The Big, Fat Lie Behind Romney's Absurd 47% Argument
Mitt Romney's narrative -- long-popular among right-wing bloggers and talk-radio squawkers -- that 47 percent of households pay no federal income taxes and 53 percent do is the least honest, least factual talking point to ever be taken seriously in our political discourse for a number of reasons. First and foremost among them is this: it's just not true.
According to studies by the Tax Policy Center, six in 10 households that pay no income taxes are working families having a tough year or two. The authors note, “most of these working households... pay federal income tax in other years, when their incomes are higher.” Many take advantage of the Earned Income Tax Credit (EITC), originally a Republican policy that offers a tax break to low-income working parents. According to the authors, “the majority of households that receive the EITC get it for only one or two years at a time, such as when their income drops due to a temporary layoff, and pay federal income tax in most other years.” We have a social safety net, albeit one of the flimsiest in the developed world, and it is doing what it is designed to do – keeping people's heads above water (before the crash, 39.9 percent of households paid no federal income taxes).
In other words, these are not discrete groups. People in the 47 percent (it's actually 46 percent) one year will find themselves in the 53 percent (54 percent) the next year, and vice-versa. These are not different groups of American households separated by different cultures. Those who find themselves in the 47 percent in a given year will, over the course of their working lives, pay a fair share of all taxes, including federal income taxes and those who find themselves in the 53 percent in a given year will, over the course of their lives, enjoy a fair share of government benefits as well.
There is also very little significance whatsoever to the fact that 46 percent pay no federal income taxes, which represent only about a fifth of the taxes collected in this country. As such, it's nothing more that a bit of tax trivia. Eighty-two percent of households paid federal payroll taxes last year, which also yield about a fifth of our nation's overall tax revenues (income taxes account for 42 percent of federal revenues and payroll taxes represent 40 percent – same thing).
In 2010, the only year for which Mitt Romney has released tax returns, he and Ann Romney paid around 17.1 percent of their income in federal, state and local taxes combined. According to the Tax Policy Center, in 2011, the poorest 5th of American households paid about 16 percent of their incomes in taxes, on average, and the second poorest 5th paid 21 percent of their incomes – a significantly higher share than the Romneys forked over on over $21 million in income. That the poor don't have enough “skin in the game” – another popular myth on the right – is also just a lie.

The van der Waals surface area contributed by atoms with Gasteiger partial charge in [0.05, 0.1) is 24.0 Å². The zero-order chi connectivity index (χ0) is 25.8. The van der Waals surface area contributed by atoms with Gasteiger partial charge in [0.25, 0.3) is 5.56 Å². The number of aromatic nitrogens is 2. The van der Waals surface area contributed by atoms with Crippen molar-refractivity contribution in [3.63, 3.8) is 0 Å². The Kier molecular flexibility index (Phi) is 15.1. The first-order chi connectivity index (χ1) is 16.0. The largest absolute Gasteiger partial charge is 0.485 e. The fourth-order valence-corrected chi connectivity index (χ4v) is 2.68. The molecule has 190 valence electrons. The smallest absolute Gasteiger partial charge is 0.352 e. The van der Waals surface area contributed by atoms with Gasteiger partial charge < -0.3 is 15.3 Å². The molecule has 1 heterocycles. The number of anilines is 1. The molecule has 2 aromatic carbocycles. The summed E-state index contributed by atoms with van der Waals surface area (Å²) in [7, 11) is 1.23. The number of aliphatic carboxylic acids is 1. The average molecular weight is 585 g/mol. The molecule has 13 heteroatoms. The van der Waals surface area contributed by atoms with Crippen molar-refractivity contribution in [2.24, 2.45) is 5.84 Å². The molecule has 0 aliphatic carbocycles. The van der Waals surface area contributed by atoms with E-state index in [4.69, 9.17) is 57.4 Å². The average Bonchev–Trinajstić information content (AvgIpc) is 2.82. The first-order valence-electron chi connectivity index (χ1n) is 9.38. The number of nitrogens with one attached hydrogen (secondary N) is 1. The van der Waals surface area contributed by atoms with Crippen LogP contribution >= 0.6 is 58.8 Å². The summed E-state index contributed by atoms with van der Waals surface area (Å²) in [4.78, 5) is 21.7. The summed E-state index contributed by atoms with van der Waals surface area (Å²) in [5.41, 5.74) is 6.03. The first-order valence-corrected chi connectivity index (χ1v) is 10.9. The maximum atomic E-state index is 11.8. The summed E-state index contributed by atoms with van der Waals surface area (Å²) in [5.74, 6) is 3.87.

Who else doesn't pay federal income taxes? 17 percent are students, the disabled and the unemployed. Most among this group will pay federal income taxes after they find work or graduate. Again, the entire premise that there's a large group of Americans who have developed an “entitlement mentality” is nonsense – students do schoolwork. With a real underemployment rate of almost 15 percent, the unemployed aren't jobless by choice. Then there are active-duty military personnel in war-zones -- combat pay is exempt from federal income taxes.
More than a fifth of households that pay no federal income taxes are elderly. This is a group that should feel entitled. They paid into Social Security and Medicare during their working years, and are now in retirment. Many are struggling to get by.
There are a good number of rich people among the 47 percent of households that pay no federal income taxes. According to the Tax Policy Center, 18,000 households with incomes over $500,000 – and 4,000 households bringing in over $1 million – paid no federal income taxes in 2011.
Because there is no discrete group of Americans who routinely pay no income taxes year in and year out, it's impossible to say for sure what their partisan loyalties might be, but it's highly likely that a majority of them are Republicans. Around four out of 10 of those households are divided between demographics that lean towards the Dems – students, the poor – and those that lean toward the Republicans – the elderly, disabled veterans. But a majority of that group – six in 10 – are just lower income working families whose incomes fell below a certain threshhold in a given year. And this is where they live:
The Romney campaign is reportedly going to run with this narrative in the coming weeks. The problem is that it only resonates with a minority of hard-right voters who aren't up for grabs anyway. Most Americans understand that half the country isn't indolent and doesn't see themselves of victims of anything but the depression in which we find ourselves today. And that's why, according to a Gallup poll released on Wednesday, only 20 percent of registered voters say that Romney's sneering remarks make them more likely to vote for him, while 36 percent say they're turned of by them.